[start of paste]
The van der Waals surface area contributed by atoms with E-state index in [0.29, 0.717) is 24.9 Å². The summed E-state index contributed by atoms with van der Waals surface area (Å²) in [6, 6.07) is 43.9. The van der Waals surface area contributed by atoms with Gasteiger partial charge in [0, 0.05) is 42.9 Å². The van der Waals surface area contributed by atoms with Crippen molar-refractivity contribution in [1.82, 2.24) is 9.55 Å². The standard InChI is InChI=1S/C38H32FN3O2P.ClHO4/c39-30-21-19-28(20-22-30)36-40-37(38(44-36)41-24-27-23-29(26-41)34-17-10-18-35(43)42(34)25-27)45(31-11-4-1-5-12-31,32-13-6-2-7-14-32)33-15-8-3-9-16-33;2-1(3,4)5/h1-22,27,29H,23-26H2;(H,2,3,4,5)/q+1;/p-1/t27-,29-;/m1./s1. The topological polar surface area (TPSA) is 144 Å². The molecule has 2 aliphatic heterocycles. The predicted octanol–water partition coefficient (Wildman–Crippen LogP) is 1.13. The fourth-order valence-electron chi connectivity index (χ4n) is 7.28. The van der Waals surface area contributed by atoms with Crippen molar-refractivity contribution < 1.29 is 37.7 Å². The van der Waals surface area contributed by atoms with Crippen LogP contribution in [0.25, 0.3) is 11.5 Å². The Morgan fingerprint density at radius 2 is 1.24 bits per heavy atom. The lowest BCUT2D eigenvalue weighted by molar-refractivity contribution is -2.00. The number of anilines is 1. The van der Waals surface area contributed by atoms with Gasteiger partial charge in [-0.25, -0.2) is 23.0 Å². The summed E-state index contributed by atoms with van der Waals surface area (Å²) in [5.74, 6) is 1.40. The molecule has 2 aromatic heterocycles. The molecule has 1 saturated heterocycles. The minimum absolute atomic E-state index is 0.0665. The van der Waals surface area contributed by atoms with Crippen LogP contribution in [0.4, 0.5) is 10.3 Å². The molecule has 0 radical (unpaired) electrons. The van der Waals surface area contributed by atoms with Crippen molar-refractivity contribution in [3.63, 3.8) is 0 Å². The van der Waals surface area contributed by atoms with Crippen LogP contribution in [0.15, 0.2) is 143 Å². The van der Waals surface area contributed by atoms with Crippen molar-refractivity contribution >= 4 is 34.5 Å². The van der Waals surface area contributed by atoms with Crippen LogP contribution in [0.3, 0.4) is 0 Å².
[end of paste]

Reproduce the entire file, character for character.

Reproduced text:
The van der Waals surface area contributed by atoms with E-state index in [0.29, 0.717) is 24.9 Å². The summed E-state index contributed by atoms with van der Waals surface area (Å²) in [6, 6.07) is 43.9. The van der Waals surface area contributed by atoms with Gasteiger partial charge in [0, 0.05) is 42.9 Å². The van der Waals surface area contributed by atoms with Crippen molar-refractivity contribution in [1.82, 2.24) is 9.55 Å². The standard InChI is InChI=1S/C38H32FN3O2P.ClHO4/c39-30-21-19-28(20-22-30)36-40-37(38(44-36)41-24-27-23-29(26-41)34-17-10-18-35(43)42(34)25-27)45(31-11-4-1-5-12-31,32-13-6-2-7-14-32)33-15-8-3-9-16-33;2-1(3,4)5/h1-22,27,29H,23-26H2;(H,2,3,4,5)/q+1;/p-1/t27-,29-;/m1./s1. The topological polar surface area (TPSA) is 144 Å². The molecule has 2 aliphatic heterocycles. The predicted octanol–water partition coefficient (Wildman–Crippen LogP) is 1.13. The fourth-order valence-electron chi connectivity index (χ4n) is 7.28. The van der Waals surface area contributed by atoms with Crippen molar-refractivity contribution < 1.29 is 37.7 Å². The van der Waals surface area contributed by atoms with Crippen LogP contribution in [0.25, 0.3) is 11.5 Å². The Morgan fingerprint density at radius 2 is 1.24 bits per heavy atom. The lowest BCUT2D eigenvalue weighted by molar-refractivity contribution is -2.00. The number of anilines is 1. The van der Waals surface area contributed by atoms with Gasteiger partial charge in [-0.25, -0.2) is 23.0 Å². The summed E-state index contributed by atoms with van der Waals surface area (Å²) in [5.74, 6) is 1.40. The molecule has 2 aromatic heterocycles. The molecule has 1 saturated heterocycles. The minimum absolute atomic E-state index is 0.0665. The van der Waals surface area contributed by atoms with Crippen LogP contribution in [0.4, 0.5) is 10.3 Å². The molecule has 0 radical (unpaired) electrons. The van der Waals surface area contributed by atoms with Crippen molar-refractivity contribution in [3.63, 3.8) is 0 Å². The van der Waals surface area contributed by atoms with Crippen LogP contribution in [0.15, 0.2) is 143 Å². The van der Waals surface area contributed by atoms with Crippen molar-refractivity contribution >= 4 is 34.5 Å². The van der Waals surface area contributed by atoms with Crippen LogP contribution in [0.3, 0.4) is 0 Å².